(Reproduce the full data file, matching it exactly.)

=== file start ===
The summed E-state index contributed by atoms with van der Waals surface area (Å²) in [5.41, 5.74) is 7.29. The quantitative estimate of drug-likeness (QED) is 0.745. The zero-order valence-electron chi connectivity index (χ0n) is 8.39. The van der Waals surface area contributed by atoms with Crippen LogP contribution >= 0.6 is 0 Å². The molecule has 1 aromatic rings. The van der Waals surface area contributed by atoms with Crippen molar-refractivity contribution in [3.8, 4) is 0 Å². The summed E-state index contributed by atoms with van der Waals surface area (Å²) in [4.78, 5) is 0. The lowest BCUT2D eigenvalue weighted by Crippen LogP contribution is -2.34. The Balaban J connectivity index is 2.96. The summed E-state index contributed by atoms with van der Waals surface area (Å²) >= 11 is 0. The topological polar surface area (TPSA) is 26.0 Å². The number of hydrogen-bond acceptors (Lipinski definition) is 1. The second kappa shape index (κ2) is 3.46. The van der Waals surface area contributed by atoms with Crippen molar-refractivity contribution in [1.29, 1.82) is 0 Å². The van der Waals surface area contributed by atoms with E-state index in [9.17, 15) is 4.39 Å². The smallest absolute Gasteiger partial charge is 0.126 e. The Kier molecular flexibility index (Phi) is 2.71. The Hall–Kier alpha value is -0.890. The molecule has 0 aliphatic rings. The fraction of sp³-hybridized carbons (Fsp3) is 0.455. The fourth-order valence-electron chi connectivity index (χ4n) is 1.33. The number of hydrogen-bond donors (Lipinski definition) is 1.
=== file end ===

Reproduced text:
The summed E-state index contributed by atoms with van der Waals surface area (Å²) in [5.41, 5.74) is 7.29. The quantitative estimate of drug-likeness (QED) is 0.745. The zero-order valence-electron chi connectivity index (χ0n) is 8.39. The van der Waals surface area contributed by atoms with Crippen LogP contribution >= 0.6 is 0 Å². The molecule has 1 aromatic rings. The van der Waals surface area contributed by atoms with Crippen molar-refractivity contribution in [3.8, 4) is 0 Å². The summed E-state index contributed by atoms with van der Waals surface area (Å²) in [4.78, 5) is 0. The lowest BCUT2D eigenvalue weighted by Crippen LogP contribution is -2.34. The Balaban J connectivity index is 2.96. The summed E-state index contributed by atoms with van der Waals surface area (Å²) >= 11 is 0. The topological polar surface area (TPSA) is 26.0 Å². The number of hydrogen-bond acceptors (Lipinski definition) is 1. The second kappa shape index (κ2) is 3.46. The van der Waals surface area contributed by atoms with Crippen molar-refractivity contribution in [1.29, 1.82) is 0 Å². The van der Waals surface area contributed by atoms with E-state index in [9.17, 15) is 4.39 Å². The smallest absolute Gasteiger partial charge is 0.126 e. The Kier molecular flexibility index (Phi) is 2.71. The Hall–Kier alpha value is -0.890. The molecule has 0 aliphatic rings. The fraction of sp³-hybridized carbons (Fsp3) is 0.455. The fourth-order valence-electron chi connectivity index (χ4n) is 1.33. The number of hydrogen-bond donors (Lipinski definition) is 1.